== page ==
Despite numerous rounds of dilution AMC Entertainment Holdings (AMC 17.99%) investors have already endured over the past year to keep the company afloat, CEO Adam Aron told CNBC's Jim Cramer he wants shareholders to approve yet another tranche of stock being issued so the movie theater chain can capitalize on its still elevated stock price.
Aron said he doesn't dismiss concerns about dilution, but by issuing 500 million more shares of AMC stock, "there's an opportunity to bolster our cash reserves and there's an opportunity to buy back debt at a discount or pay deferred theatre rents." "There are a lot of good reasons for shareholders to give us the authority," he added.
The market doesn't seem to agree -- shares were falling 5% in morning trading.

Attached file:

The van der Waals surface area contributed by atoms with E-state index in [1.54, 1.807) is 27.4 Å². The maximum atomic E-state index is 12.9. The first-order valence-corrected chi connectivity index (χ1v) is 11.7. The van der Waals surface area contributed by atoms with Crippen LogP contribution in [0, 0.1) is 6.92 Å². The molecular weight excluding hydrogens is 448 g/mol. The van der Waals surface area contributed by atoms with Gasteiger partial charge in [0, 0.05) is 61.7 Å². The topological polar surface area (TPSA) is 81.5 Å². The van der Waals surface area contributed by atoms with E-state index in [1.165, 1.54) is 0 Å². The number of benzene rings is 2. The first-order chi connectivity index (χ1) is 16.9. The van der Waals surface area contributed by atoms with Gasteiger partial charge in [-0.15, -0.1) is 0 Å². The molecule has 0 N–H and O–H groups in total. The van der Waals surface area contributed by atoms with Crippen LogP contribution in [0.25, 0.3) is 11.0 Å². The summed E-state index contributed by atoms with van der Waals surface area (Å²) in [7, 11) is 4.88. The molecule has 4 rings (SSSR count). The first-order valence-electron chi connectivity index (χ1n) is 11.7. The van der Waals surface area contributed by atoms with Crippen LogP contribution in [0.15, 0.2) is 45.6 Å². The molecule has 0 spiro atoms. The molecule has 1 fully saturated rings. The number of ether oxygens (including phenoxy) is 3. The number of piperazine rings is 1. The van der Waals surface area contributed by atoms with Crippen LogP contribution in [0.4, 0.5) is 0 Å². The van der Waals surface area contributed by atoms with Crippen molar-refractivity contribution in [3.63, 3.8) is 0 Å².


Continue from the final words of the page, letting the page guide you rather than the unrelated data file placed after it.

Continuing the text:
Aron told Cramer AMC was close to bankruptcy five different times over the past year, but with business getting back to normal, now was not the time to let up.
The theater operator raised approximately $2.2 billion in new debt and equity capital, received over $1 billion in concessions from theater owners and landlords, sold over $80 million in assets, and was able to convert $600 million worth of debt into equity. It ended the year with $1 billion in cash.
AMC stock had been trading around $2 per share over concerns the pandemic lockdowns would cause the theater operator to go bankrupt, but a rally started by Reddit users reacting to short-sellers betting heavily against the stock caused shares to soar. In the space of two weeks AMC stock soared to over $20 a share, though it's since tumbled by half after the ardor of the rally wore off.
Yet with shares still up over 380% in 2021, AMC isn't necessarily wrong to try to add to its cash hoard, though it does mean current shareholders will be further diluted.